With the right plan and the right discipline, you can get seriously shredded in just 28 days.Read article
While those newbie gains are easy to come by, serious muscle is hard to build. It requires mental strength and dedication, both in the weight room and in the kitchen. If you’re a teenager, you’re probably spending the majority of your days in class, studying, or playing sports. It doesn’t leave much time to sit down and shovel food into your mouth. Tony Gentilcore, co-owner of Cressey Performance in Hudson, MA, has a few tips on how you can make the most of your limited time.
A lot of teenagers have lean physiques, but eat like crap. “Just because you have a six-pack doesn’t mean you’re healthy,” Gentilcore says. Start every day off right. “It takes two minutes to make a bowl of oatmeal, it takes five minutes to make some scrambled eggs.” That means it’s just as easy to eat healthy as it is to toss a couple Pop-Tarts in the toaster.
Here’s the truth: You’re not going to be able to eat what you want all the time. You need to get the best foods you can, when you can. “Pack nuts, beef jerky, or a bagel with peanut butter—something you can stash in your locker,” Gentilcore says. “Depending on school policy, maybe you eat in class. Anything quick you can get between classes is going to be advantageous.”
If you’re new to the iron game, all the supplement options can be overwhelming. To keep it simple, Gentilcore suggests these three: protein powder, a vitamin D supplement, and a fish oil supplement. “A protein shake is an easy way to get some calories and protein in your body,” he says. “Fish oil has a plethora of benefits, from reducing inflammation to controlling heart disease and insulin levels.” And vitamin D will help with muscle growth and proper hormone levels.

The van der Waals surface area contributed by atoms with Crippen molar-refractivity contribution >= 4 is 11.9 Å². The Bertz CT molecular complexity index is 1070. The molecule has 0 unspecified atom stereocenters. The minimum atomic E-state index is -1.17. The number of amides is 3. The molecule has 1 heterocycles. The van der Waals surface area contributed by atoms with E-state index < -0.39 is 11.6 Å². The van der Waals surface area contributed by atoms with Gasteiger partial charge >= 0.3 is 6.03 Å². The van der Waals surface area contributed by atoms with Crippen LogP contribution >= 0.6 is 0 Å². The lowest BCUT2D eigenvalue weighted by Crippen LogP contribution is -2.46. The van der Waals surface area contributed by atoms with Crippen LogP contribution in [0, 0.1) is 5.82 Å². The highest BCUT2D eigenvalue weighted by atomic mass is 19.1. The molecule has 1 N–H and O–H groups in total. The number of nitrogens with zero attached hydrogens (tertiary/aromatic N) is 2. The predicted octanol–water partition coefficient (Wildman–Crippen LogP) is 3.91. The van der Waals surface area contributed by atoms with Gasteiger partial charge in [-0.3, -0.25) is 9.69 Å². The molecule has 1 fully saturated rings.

Gentilcore designed this program to address the needs of a teenage lifter. Follow this routine, eat big (and right), and watch the muscle pile on.
A1. Deadlift Variation (Trap [hex] Bar, Sumo, or Conventional)
A2. Flat Bench Dumbbell Press
B1. Seated Cable Row
B2. Dumbbell Goblet Reverse Lunge
C1. Pallof Press
C2. Face Pull
D. Arm Work** (e.g., biceps curls, triceps pressdowns)
**Choose one biceps exercise (10 reps) and one triceps exercise (10 reps) and perform them back to back with as little rest as possible for 5–10 minutes.
A1. Bench Press Variation (Flat Bench, Incline Bench, or Decline Bench)
A2. One-arm Dumbbell Row
B1. Dumbbell Bulgarian Split Squat
B2. Ab Rollout
C2. Half-kneeling Cable Lift
D. Calf Work*
A1. Squat Variation (Back Squat, Front Squat, or Box Squat)
4×5 (weighted if necessary)
B1. Push-up Variation (Band-resisted, Feet Elevated, or Chains)
B2. Chest-supported Row
C1. Dumbbell Lateral Lunge
C2. Reverse Crunch
D. Shoulder Work*
*Alternate sets of paired exercises (e.g., A1 and A2)